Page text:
In Plaquemines, the first sign of danger came when three thousand roughnecks were brought in from the offshore oil rigs. Perhaps spooked by the reports of Betsy’s assault on Florida, the oil companies swiftly sent their people to land. Two days later, the evacuation order came.
Evacuating Plaquemines was uniquely challenging: the parish was a giant bottleneck, and even a well-organized exodus would leave thousands of residents waiting in line on the highway, where they were vulnerable.
But no one worried too much. For people in Plaquemines, leaving was a hassle and an expense, but they had weathered hurricanes before. Finding shelter was a part of life, a familiar inconvenience.
Boothville awoke at five in the morning on September 9 as patrol cars rolled slowly down the highway, blaring the evacuation order from loudspeakers. A light rain was soaking into the soil—Betsy’s eye was still hundreds of miles away, but ribbons of rain clouds lashed away at the storm’s fringe.
The Duncans began packing at once, except for Gary and two of his brothers, Mancil and Calvin, who said they would stay behind to close up the house. Then they planned to head to the Venice Marina to ride out the storm. It sounded like fun. They would take Lambert’s dog and pick up some wine and a few friends, and they could enjoy the impromptu day off from the safest place: on the water. Calvin was captain of a big two-engine tugboat, the Sea Master, which would bob right over the storm surge, they reasoned.
Their mother was not pleased. The family was going up to New Orleans, and she did not like the idea of leaving three of her four sons in harm’s way. But they had ridden out storms before, and anyway she knew they were past the age when a mother’s insistence had power, so she climbed into the car and joined the line of sleepy families making their way up Highway 23 in the dark.Gary knew the sounds of a hurricane, but this howling was like nothing he had heard before.
Gary piled his brothers, two friends, and the dog into his car and drove down to the marina, passing over The Jump, as locals called the last of the huge Army Corps of Engineers levees. Beyond The Jump, the land was precarious, though a network of breakwaters offered some protection. Gary’s convoy was joined at the dock by many others, some intent on staying with their boats, some just sick of waiting in line on the highway. A couple of sheriff deputies were at The Jump, pleading with residents to turn around and go up the road to safety. They were ignored.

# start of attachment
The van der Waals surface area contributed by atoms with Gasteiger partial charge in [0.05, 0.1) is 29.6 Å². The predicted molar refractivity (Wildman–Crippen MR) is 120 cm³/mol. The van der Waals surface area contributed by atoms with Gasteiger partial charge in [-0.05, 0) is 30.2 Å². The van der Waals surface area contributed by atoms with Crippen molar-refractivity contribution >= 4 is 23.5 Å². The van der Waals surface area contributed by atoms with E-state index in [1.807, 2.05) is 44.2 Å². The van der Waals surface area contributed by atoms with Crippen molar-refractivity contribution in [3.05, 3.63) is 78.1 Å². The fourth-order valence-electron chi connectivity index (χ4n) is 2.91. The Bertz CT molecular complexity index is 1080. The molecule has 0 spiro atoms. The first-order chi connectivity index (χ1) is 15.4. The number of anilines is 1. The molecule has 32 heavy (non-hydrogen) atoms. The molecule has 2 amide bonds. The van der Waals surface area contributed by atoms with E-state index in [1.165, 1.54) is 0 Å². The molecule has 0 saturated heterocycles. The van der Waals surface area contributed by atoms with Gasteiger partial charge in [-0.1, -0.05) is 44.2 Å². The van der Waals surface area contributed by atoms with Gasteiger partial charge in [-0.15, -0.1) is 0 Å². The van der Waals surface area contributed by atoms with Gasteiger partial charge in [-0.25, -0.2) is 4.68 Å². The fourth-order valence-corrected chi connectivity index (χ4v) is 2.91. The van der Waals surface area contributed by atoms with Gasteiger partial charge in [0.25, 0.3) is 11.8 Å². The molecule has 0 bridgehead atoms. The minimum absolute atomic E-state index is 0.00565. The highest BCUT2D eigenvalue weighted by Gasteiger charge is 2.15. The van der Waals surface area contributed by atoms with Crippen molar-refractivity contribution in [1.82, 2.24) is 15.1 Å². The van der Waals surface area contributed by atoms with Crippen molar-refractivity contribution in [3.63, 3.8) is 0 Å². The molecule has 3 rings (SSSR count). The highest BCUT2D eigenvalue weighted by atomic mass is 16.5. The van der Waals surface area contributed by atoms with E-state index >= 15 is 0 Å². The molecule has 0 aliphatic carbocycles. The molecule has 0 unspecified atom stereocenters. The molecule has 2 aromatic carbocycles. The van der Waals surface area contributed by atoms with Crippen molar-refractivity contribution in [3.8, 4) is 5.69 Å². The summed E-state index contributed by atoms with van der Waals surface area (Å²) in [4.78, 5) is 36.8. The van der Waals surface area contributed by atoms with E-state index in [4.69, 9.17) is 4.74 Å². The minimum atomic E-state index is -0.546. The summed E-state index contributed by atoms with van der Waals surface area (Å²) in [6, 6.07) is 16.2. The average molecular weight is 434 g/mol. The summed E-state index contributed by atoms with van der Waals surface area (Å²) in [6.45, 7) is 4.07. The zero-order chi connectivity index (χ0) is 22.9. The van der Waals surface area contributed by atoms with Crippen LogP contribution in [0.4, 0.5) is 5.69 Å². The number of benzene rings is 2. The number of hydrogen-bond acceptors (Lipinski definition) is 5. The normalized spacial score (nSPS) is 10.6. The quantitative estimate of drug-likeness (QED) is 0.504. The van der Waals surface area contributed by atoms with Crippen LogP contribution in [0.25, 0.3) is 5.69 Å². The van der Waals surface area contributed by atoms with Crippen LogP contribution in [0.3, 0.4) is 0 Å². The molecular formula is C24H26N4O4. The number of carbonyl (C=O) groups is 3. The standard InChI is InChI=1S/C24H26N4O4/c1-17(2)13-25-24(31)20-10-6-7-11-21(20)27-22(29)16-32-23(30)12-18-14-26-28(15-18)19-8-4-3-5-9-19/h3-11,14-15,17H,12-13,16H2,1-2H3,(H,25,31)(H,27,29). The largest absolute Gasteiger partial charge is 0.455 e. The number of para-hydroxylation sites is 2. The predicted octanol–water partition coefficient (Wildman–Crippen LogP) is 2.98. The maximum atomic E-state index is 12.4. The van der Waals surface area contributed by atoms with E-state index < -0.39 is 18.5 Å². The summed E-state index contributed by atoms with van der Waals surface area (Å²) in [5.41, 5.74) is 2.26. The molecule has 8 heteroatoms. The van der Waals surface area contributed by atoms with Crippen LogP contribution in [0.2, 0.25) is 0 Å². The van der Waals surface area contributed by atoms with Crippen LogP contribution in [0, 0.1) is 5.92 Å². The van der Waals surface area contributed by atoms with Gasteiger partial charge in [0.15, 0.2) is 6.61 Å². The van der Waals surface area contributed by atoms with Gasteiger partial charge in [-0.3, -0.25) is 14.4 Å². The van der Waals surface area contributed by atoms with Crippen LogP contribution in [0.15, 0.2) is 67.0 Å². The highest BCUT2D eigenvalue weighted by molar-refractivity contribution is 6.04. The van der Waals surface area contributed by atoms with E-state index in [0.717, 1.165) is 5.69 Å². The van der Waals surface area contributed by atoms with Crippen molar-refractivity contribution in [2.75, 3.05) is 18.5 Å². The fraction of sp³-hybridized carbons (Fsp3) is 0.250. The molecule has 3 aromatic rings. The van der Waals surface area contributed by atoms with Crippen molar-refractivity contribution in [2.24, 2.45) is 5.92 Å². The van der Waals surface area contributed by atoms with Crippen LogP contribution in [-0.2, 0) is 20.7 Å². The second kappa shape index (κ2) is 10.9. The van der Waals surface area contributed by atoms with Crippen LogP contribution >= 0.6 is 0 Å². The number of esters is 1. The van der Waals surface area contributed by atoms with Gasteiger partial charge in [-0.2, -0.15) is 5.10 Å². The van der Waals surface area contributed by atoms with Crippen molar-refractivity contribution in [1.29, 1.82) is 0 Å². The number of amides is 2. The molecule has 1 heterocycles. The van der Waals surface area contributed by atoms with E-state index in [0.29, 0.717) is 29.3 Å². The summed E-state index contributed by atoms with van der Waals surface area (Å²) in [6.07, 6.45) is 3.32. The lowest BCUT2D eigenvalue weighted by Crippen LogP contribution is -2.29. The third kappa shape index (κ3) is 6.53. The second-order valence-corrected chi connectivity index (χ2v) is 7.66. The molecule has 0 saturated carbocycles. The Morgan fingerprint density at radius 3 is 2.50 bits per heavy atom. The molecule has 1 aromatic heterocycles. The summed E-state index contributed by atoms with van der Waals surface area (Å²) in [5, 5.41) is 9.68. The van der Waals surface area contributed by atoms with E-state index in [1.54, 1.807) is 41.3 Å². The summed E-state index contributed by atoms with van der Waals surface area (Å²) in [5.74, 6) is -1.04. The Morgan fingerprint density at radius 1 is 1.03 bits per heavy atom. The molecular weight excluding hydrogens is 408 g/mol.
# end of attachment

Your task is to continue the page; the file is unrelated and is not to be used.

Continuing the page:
The Duncan boys loaded food and booze onto the Sea Master and, for good measure, tied their father’s boats and Calvin’s skiff to the big tug. There were already two or three hundred people on boats spread out in the harbor. Some families without other accommodation caught rides to the marina and boarded a steel-hulled sand dredge that, while clammy and uncomfortable, was like a floating bomb shelter.
Gary parked his car on a high spot on the levee and returned to the little flotilla. In the tight cabin, he cracked open a beer and waited. Darkness fell, and the rumble of rain on the cockpit roof grew until it sounded like a continuous roll of thunder. Above that low, wet sound came another: a high whistling that was rounded out by a low tone you could feel in your chest, like the deep bass notes of an organ.
Gary knew the sounds of a hurricane, but this howling was like nothing he had heard before. A rhythmic knocking sound reverberated through the cabin, and Gary jumped up. He exchanged a glance with his brothers, and he knew they all worried about the same thing: that a steel barge had come free and would smash the smaller boats to pieces.
Gary looked out the window and saw Calvin’s skiff crashing against one of Lambert’s tugs, rubbing off the paint and sending little slivers of wood flying. He started praying that the skiff would sink.
He could see the water level rising. First, the marshland dropped out of sight, then the pastures began to disappear, and then the bushes and shrubs, until only trees were visible. Muddy water gushed through a channel up the road from them, roiling back into the marina in a visible current. The Sea Master rose with all the boats, but the storm was not yet halfway over, and already the Gulf was spilling in.
As the water covered everything around them, the brothers’ prayers were answered, and Calvin’s skiff sank before it could beat a hole in the hull of their father’s boat. They wished, though, that they had had the presence of mind to bring Gary’s portable radio with them. Without it, they had no way of knowing how others were faring or how long the storm might last. But it was back in his car, a hundred yards or more away, an impossible distance to travel in these fatal conditions.